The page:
Why: e.g. recurrent ear infections may result in hearing problems and speech delay which may also affect the reading ability; prolonged hospitalization may cause transient learning difficulties; Children with any form of chronic disease may have learning difficulties and school problems (due to multiple factors including the illness itself, side effects from medications, frequent absences from school or reduced self confidence due their perception as being different.

  17. Alcohol or Illicit drug use history in mother during pregnancy?
  18. History of illicit drug use?

    Why: e.g. chronic marijuana or cannabis use can interfere with cognitive, concentration and memory processes to limit learning.

  19. Impulsive behavior, inattentiveness and hyperactivity?

    Why: may suggest attention deficit hyperactivity disorder.

  20. Poor social interaction and language delay in the child?

    Why: e.g. poor eye contact, aloneness, difficulties relating to peers - may suggest autism as cause of learning and reading difficulty.

  21. Hearing problems?

    Why: Increasingly it is being recognised that children with subtle hearing problems are at a major risk of learning difficulties and school dysfunction. These children may develop subtle language and academic problems, as well as problems with attention and behavior.

  22. Vision problems?

    Why: Children with any form of visual problems which affect visual acuity or eye movements will be at risk of learning difficulties including difficulty with reading. Adults who develop visual problems which are not corrected will inevitably have problems with reading.

  23. Distortion of vision in adult?

    Why: e.g. seeing objects smaller or larger than actual - suggests macula degeneration.

  24. Colored haloes around lights?

    Why: suggests glaucoma, cataracts.

  25. Symptoms of dyslexia?

    Why: e.g. child begins talking late; adds new words slowly and has difficulty rhyming; inability to recognise words and letters on a printed page; a reading ability well below the expected level for age of the child; problems processing and understanding what they hear; may have difficulty comprehending rapid instructions, following more than one command at a time or remembering a sequence of things; reversal of letters (b for d) and reversal of words (saw for was) persisting after the age of 6.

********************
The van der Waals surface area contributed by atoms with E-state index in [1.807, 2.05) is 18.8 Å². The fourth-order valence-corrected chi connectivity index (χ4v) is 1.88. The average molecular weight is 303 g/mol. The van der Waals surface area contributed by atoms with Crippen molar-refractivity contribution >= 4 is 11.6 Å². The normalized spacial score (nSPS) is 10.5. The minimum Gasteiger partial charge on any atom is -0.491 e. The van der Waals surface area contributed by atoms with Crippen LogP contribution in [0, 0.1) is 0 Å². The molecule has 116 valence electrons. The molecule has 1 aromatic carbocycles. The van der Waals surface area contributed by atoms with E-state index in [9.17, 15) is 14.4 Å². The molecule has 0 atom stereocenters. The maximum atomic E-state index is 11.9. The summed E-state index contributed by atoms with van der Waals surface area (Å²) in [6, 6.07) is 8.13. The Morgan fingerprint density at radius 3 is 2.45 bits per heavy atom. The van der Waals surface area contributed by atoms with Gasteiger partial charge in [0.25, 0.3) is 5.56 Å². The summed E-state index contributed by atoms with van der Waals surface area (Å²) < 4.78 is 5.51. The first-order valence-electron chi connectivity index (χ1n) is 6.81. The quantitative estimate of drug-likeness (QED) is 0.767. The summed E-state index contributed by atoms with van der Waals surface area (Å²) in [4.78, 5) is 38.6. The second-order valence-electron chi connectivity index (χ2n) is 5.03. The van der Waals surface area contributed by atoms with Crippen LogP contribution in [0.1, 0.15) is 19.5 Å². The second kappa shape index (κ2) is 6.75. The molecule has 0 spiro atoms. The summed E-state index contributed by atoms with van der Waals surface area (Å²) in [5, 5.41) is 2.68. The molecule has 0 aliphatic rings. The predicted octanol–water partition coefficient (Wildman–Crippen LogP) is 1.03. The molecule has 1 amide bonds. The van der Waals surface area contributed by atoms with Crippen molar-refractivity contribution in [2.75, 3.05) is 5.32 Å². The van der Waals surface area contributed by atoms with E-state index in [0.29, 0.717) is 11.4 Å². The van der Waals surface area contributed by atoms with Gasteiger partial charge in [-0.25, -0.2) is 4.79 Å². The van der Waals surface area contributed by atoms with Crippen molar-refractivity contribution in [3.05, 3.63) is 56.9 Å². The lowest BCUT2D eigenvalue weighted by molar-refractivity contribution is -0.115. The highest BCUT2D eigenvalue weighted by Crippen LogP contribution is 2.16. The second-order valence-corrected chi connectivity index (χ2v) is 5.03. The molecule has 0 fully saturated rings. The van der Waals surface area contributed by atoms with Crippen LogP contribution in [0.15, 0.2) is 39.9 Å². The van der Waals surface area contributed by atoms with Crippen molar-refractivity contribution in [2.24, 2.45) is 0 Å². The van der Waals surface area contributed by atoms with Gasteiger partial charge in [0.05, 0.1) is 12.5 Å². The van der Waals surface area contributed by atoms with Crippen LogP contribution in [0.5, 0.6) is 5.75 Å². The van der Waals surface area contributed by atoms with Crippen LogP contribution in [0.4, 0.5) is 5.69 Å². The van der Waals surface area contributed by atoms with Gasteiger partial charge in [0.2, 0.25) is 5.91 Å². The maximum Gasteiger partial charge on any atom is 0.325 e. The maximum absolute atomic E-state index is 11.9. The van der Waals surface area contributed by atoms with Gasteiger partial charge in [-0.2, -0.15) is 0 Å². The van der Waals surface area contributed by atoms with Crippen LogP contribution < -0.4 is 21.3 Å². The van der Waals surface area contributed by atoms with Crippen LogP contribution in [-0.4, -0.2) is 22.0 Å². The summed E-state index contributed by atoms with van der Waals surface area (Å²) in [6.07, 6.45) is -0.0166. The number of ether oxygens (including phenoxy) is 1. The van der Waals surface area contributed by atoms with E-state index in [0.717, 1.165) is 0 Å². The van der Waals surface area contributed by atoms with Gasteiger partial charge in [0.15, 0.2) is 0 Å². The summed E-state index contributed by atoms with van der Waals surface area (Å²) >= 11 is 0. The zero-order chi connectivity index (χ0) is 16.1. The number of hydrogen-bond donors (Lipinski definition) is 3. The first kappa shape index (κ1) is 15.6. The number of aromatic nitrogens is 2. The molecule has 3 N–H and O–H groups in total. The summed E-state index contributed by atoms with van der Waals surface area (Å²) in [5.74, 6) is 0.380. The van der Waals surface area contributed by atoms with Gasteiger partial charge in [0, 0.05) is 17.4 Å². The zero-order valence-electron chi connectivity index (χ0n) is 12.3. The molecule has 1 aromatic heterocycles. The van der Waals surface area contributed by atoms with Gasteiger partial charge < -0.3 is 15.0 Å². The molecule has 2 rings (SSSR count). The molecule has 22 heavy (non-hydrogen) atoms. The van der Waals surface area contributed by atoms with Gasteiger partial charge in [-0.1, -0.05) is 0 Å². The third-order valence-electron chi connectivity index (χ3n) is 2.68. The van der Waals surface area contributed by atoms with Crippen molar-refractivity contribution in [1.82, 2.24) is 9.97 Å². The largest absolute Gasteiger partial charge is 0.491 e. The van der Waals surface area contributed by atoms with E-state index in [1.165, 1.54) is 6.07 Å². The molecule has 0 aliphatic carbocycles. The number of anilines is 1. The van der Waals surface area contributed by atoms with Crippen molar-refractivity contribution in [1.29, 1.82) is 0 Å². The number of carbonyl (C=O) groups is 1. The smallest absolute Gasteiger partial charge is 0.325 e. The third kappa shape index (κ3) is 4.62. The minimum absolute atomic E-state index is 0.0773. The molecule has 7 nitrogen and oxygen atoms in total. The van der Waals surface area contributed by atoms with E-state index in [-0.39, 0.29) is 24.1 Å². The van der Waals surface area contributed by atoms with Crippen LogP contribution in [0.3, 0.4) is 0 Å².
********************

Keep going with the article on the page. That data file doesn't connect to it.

26. Symptoms of dementia?

    Why: e.g. impaired memory, impaired judgement and thinking, impaired verbal fluency and impaired ability to perform complex tasks. Personality may change, impulse control may be lost and personal care deteriorates. People with dementia may also have psychiatric symptoms such as delusions, paranoid ideas, hallucinations, mood disturbance and behavioral disturbance.

  27. Symptoms of stroke?

    Why: e.g. limb weakness or paralysis, facial muscle weakness or paralysis, difficulty with speech and swallow. If the stroke affects a particular area in the brain may also get difficulty with understanding the spoken and written word.

Conditions listing medical symptoms: Reading symptoms:

The following list of conditions have 'Reading symptoms' or similar listed as a symptom in our database. This computer-generated list may be inaccurate or incomplete. Always seek prompt professional medical advice about the cause of any symptom.

Select from the following alphabetical view of conditions which include a symptom of Reading symptoms or choose View All.

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Conditions listing medical complications: Reading symptoms:

The following list of medical conditions have 'Reading symptoms' or similar listed as a medical complication in our database.